I have been thinking about that tired phrase: "It's not the destination but the journey." I have to admit that I hate that saying. I hate this pseudo-hippy sense that everything is just right with the world, that we all should be happy now. Well, to tell the truth, I'm not always happy, and your telling me that I should be just plunges me deeper into my pit of despair.
I hate to admit it, but I think we all need validation sometimes. I just got off the phone with James and he just sent his first 11d. It was clear in talking to him that he is full of hope and excited for the next challenge. This is a real, true, valid feeling. And, I would guess that this feeling came from his success. James mentioned that all of his hard work, training, etc., somehow made the send sweeter, more important.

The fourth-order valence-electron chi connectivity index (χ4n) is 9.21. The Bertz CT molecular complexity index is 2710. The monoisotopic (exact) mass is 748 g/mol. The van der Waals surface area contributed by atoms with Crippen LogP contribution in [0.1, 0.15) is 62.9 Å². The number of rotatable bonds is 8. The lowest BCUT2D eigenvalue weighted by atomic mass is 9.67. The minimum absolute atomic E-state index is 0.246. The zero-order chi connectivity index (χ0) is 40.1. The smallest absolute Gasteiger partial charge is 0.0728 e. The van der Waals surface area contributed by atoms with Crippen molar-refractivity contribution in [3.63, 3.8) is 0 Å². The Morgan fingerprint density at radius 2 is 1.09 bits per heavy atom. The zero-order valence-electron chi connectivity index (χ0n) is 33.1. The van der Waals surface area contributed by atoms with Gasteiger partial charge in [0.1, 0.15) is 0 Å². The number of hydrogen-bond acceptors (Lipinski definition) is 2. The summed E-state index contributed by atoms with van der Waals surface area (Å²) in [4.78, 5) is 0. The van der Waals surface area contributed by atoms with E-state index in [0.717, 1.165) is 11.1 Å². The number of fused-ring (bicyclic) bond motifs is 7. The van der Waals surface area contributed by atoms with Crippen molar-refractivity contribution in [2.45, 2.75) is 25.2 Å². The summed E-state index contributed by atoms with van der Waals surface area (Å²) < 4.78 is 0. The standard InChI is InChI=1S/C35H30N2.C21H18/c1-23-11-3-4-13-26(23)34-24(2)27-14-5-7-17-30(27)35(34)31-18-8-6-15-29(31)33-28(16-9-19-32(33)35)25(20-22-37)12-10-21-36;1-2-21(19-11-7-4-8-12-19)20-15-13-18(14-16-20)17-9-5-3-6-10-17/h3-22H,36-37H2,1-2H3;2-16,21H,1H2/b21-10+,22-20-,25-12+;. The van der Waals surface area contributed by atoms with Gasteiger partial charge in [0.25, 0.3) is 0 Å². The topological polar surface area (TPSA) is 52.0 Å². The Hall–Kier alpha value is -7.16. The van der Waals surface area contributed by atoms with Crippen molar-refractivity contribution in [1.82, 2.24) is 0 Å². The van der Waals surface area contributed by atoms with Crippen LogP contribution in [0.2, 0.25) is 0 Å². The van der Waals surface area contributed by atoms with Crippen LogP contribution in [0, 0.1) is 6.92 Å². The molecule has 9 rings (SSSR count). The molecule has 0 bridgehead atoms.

I think that the key is that BOTH the journey and the destination hold equal importance. As climbers, we don't climb forever. The climbs stop at bolt anchors or at the top of the cliff. I have known climbers to be the most slothful individuals while on a rest day. Sure, the toiling has to end. It ends and begins again, when the rest day gives way to the climbing day or one project gives way to the next. I think that these peaks and valleys make this whole pursuit great and interesting. If we were on this perpetual journey that those "warriors" would have you believe , we wouldn't get this rise and fall that parallels the cyclical action of life--the heaving of a chest, the changing of the seasons, the planetary motions.
How's that for a hippy concept?